What really enhances performance? In fact, we don’t fully understand how a great athlete emerges “from a biological wet-ware of 100 billion neurons connected to 100 trillion synapses,” to borrow a description from Stanford professor Surya Ganguly in his essay , “The Intertwined Quest” to understand biological intelligence and create artificial intelligence. An athlete presents scientists with a profound “credit assignment problem,” writes Ganguly. Suppose a tennis player plays the ball the wrong way? “Which Of Your 100 Trillion Synapses Is To Blame?” Ganguly asked. Which is why no AI can (yet) imitate the truly spectacular neuronal-synaptic orchestra that Barry Bonds at the plate or Steph Curry in motion towards the basket. To do this, AI would have to “put together parts of the computer scientist, neurobiologist, psychologist and mathematical theorist in the same brain,” Ganguly writes.

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The anti-doping movement limits this mystery to a single reason, and it equally fails to achieve the objectives behind increasing sporting performance. A slew of studies show that athletes who are inclined to juice are driven not by the impulse to shortcut, but by “perfectionism.” The clinical world defines perfectionism as a multidimensional tendency toward “the pursuit of flawlessness.” It is therefore nonsense to talk to such athletes about the “ethics” of performance enhancement, when the more immorality for them is to spare any potential waste. Good luck discouraging perfectionists from experimenting with their bodies. You can also ask an astronaut not to go too far from the field.

When chess is hard and cheating is easy, the next step is complicated

After all, cheating in chess and so-called “doping” in sports both ask the same question: what is the purpose of the competition? Broadly speaking, games are for learning, aren’t they? The great champion Garry Kasparov once said that “chess is life in short.” By which he means the chess board’s final lesson in how to make tough decisions and accept the consequences with a certain amount of resignation. Filmmaker and famed chess enthusiast Stanley Kubrick loved the game because “it teaches you to think before you act and with the same objectivity when you’re in trouble.” A chess engine, consulting artificial intelligence, certainly precludes any thinking. Therefore it destroys knowledge.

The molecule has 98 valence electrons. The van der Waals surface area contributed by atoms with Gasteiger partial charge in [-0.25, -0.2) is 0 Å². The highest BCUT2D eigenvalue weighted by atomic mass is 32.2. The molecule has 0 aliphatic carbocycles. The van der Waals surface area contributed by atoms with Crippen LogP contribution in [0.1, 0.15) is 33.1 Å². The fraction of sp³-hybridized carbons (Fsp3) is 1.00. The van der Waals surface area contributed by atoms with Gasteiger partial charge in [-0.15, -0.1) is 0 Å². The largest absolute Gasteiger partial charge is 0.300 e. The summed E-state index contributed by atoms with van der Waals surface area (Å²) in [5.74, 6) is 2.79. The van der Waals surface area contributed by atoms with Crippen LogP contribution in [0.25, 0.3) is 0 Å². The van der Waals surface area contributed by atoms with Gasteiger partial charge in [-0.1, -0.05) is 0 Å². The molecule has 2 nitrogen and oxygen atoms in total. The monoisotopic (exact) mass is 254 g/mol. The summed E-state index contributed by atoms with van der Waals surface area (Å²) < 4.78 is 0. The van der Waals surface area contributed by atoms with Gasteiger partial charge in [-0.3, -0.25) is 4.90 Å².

But “enhancement in performance” isn’t nearly so obvious as to learn in resistance sports. Stop all forms of synthetic help, demand that athletes learn with a naked mind and a “pure” body, and you’re in straight trouble. float tank. Strobe Goggles. wearable sensor. Intravenous hydration. Electronic bike gear. laser range finder. Digital film to enhance pattern recognition. Why is pharmacology a more artificial advantage than other techniques employed by wealthy athletes who are trying to speed up their receptors and “optimize” that mysterious brain-body synaptic intersection?

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Performance enhancement in games isn’t a problem with single answers and single cheat modes, but a huge, multifaceted series. There are varying degrees of spuriousness and crimes, some of which may not be actual crimes, with varying implications in health, ethics, and science. What about an athlete who is simply trying to pain-manage, or speed recovery, or has put on lean muscle mass to better cope with extreme demands? Is it so morally wrong to commit self-harm? Does complete prohibition unnecessarily criminalize people who may have core competitive integrity?

The posing of these questions is not meant to rationalize rule breaking. Instead it is to suggest that the topic of performance enhancement could use a hard rethink. To classify this as simply “cheating” – no different from being told by a computer where a knight is to move – out of concern over the extent of superstition on a “natural” versus “unnatural” body, to learn also destroys.